2

^ in s/^/.../ is a regexp, not a visual mode command. I suggest the following mappings: vnoremap <expr> <Leader>c ':s/^\s*\zs/'.escape(g:CommentChar, '/\').'/<CR>:noh<CR>' vnoremap <expr> <Leader>C ':s/^\s*\zs\V'.escape(g:CommentChar, '/\').'//<CR>:noh<CR>' Better yet, you should consider using one of the ...


2

If you are using a unix-like system, in vim, type ex-command :%! rev


2

Thanks to @romainl's comment for pointing me in the right direction. Here's my solution: function ProjectName() if expand("%:p") =~ "^/home/karl/source/[^/]*/" return "[" . fnamemodify('', ':p:s?/home/karl/source/\([^/]*\)/.*?\1?') . "]" else return "" endfunc


2

For this there is the function stridx(). let a = "Vi and Vim" let b = "and" echo stridx(a, b) " echos 3 If the substring is not found stridx() returns -1. The function also supports a third argument to specify the start index to search from. See :help stridx().


2

Note that you don't need to execute external processes with system() which adds trailing newlines & all. let os = matchstr(filter(readfile('/etc/os-release'), 'v:val =~ "^NAME"')[0], '.*"\zs.*\ze".*') with: readfile() to read the system file filter() to keep only the line with NAME= matchstr() with extract the content of the name field (in the first ...


2

It's not working, because what you have inside operating_system variable is a bit more, than just CentOS Linux. First of all, those quotes " are part of the string. Checkout contents of that file. If you use = as a separator, second field actually contains " characters (at least that's the case on my system). Also, there probably is some invisible magic ...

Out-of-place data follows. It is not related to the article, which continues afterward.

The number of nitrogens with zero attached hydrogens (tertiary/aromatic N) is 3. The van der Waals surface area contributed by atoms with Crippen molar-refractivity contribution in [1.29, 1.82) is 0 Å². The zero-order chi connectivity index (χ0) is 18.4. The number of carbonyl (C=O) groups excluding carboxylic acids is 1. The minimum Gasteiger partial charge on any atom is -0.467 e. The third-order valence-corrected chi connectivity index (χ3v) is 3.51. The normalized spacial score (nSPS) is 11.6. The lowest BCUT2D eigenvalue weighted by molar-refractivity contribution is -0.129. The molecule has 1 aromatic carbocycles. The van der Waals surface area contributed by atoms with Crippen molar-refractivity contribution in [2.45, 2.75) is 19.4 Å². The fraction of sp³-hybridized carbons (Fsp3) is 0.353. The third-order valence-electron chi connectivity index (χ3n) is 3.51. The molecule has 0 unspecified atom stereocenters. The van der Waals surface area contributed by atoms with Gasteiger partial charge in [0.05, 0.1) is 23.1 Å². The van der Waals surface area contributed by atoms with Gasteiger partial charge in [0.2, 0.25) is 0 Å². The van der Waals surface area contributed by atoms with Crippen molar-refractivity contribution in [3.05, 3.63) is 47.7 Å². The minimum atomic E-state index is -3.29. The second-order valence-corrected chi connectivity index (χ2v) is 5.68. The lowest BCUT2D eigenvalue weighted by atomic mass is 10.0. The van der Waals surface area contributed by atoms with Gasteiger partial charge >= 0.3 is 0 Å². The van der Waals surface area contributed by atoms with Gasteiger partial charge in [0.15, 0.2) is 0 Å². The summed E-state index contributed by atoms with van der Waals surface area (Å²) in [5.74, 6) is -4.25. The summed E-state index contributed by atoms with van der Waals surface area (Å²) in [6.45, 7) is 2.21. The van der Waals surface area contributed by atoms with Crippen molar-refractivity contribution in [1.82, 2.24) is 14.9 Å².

2

To answer my own question: 1) There is no internal function to get a character at a byte offset. 2) How is the performance of the script function? Surprisingly: Very good. I hacked Vim and added a new function called strcharatbyte(str, index) that returns the same list as the script function s:GetCharAtByteIdx in my question. Then I ran the tests for my ...


2

The problem is that you can't really use :normal in terminal mode, since that mode is special, it doesn't really behave like Normal/Insert mode in a normal vim buffer. Instead, you can use the term_sendkeys() function to send the buffer to the terminal. This should work: :execute "normal yaw\<c-w>j" | call term_sendkeys('', @0) Or: :execute "...


2

A little experiment: Go to your fresh opened terminal, and do an echo: echo 1 Leave it in terminal job mode, go back to your original window, execute: exec "norm! \<c-w>pggyy\<c-w>pp" You should see a new line in your current buffer, it's copied from first line of terminal buffer. As ggyy are normal mode commands, it tells us that when you ...


Only top voted, non community-wiki answers of a minimum length are eligible